Question #21499

What are the [H+] and [OH-] in a 0.1moldm^-3 solution of a weak acid (Ka = 1x10^-7)?

a) [H+] = 0.1, [OH-] = 1x10^-13

b) [H+] = 0.001, [OH-] = 1x10^-11

c) [H+] = 0.0001, [OH-] = 1x10^-10

d) [H+] = 1x10^-6, [OH-] = 1x10^-8

The answer is C but I want to know why.

a) [H+] = 0.1, [OH-] = 1x10^-13

b) [H+] = 0.001, [OH-] = 1x10^-11

c) [H+] = 0.0001, [OH-] = 1x10^-10

d) [H+] = 1x10^-6, [OH-] = 1x10^-8

The answer is C but I want to know why.

Expert's answer

The formula for K_{a} is

K_{a} = [H^{+}][B^{-}]/[HB]

where

[H^{+}] = concentration of H^{+} ions

[B^{-}] = concentration of conjugate base ions

[HB] = concentration of undissociated acid molecules

for a reaction HB → H^{+} + B^{-}

Let x represent the concentration of H^{+} that dissociates from HB, then [HB] = C - x where C is the initial concentration.

Enter these values into the K_{a} equation

K_{a} = x · x / (C -x)

K_{a} = x^{²}/(C - x)

(C - x)K_{a} = x^{²}

x^{²} = CK_{a} - xK_{a}

x² + K_{a}x - CK_{a} = 0

Solve for x using the quadratic equation

x = [-b ± (b^{²} - 4ac)^{½}]/2a

x = [-K_{a} + (K_{a}^{²} + 4CK_{a})^{½}]/2

**Note** Technically, there are two solutions for x. Since x represents a concentration of ions in solution, the value for x cannot be negative.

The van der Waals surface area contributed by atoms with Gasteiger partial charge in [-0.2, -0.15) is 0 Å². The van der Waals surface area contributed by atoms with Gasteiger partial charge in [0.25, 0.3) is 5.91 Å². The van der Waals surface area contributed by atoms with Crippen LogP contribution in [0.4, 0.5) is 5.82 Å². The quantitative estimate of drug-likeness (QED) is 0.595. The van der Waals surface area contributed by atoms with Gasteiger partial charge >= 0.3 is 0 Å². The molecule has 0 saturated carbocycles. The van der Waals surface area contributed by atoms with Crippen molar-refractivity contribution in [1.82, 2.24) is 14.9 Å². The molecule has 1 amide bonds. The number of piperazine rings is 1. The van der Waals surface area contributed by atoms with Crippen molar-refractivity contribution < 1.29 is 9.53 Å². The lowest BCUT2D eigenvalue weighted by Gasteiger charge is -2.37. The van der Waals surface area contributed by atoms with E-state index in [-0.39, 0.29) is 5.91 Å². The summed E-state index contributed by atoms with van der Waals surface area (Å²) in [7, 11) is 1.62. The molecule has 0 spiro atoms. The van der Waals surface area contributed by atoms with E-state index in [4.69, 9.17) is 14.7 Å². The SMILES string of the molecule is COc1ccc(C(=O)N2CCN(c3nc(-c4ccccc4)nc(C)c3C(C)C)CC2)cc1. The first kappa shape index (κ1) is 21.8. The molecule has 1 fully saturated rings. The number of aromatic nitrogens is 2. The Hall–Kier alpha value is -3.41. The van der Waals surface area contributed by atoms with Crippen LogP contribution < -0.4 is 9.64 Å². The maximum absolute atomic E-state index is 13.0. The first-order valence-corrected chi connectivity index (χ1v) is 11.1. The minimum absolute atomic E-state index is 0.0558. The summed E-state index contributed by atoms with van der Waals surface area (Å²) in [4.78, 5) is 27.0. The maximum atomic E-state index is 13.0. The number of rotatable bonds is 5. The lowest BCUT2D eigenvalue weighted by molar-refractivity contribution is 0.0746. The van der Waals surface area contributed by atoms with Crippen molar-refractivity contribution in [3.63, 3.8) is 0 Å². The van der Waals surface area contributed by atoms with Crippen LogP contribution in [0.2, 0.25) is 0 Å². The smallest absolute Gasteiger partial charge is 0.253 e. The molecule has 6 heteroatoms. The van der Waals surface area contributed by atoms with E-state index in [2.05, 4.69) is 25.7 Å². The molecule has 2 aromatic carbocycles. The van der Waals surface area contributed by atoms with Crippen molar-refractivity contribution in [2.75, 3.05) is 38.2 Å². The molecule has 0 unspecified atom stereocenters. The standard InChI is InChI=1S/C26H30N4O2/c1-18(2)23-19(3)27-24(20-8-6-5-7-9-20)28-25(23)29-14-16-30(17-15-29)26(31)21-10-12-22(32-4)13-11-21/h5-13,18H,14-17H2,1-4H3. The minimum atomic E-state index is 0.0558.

Enter values for K_{a} and C

K_{a} = 1x10^-7

C = 0.1 M

x = {-1x10^-7 + [(1x10^-7)^{²} + 4(0.1)(1x10^-7)]^{½}}/2

x = 0.0001

[H^{+}] = 0.0001

If [H^{+}] = 0.0001, [OH^{-}] = 1x10^-10

c) [H^{+}] = 0.0001, [OH^{-}] = 1x10^-10

K

where

[H

[B

[HB] = concentration of undissociated acid molecules

for a reaction HB → H

Let x represent the concentration of H

Enter these values into the K

K

K

(C - x)K

x

x² + K

Solve for x using the quadratic equation

x = [-b ± (b

x = [-K

**Note** Technically, there are two solutions for x. Since x represents a concentration of ions in solution, the value for x cannot be negative.

Enter values for K

K

C = 0.1 M

x = {-1x10^-7 + [(1x10^-7)

x = 0.0001

[H

If [H

c) [H

## Comments

## Leave a comment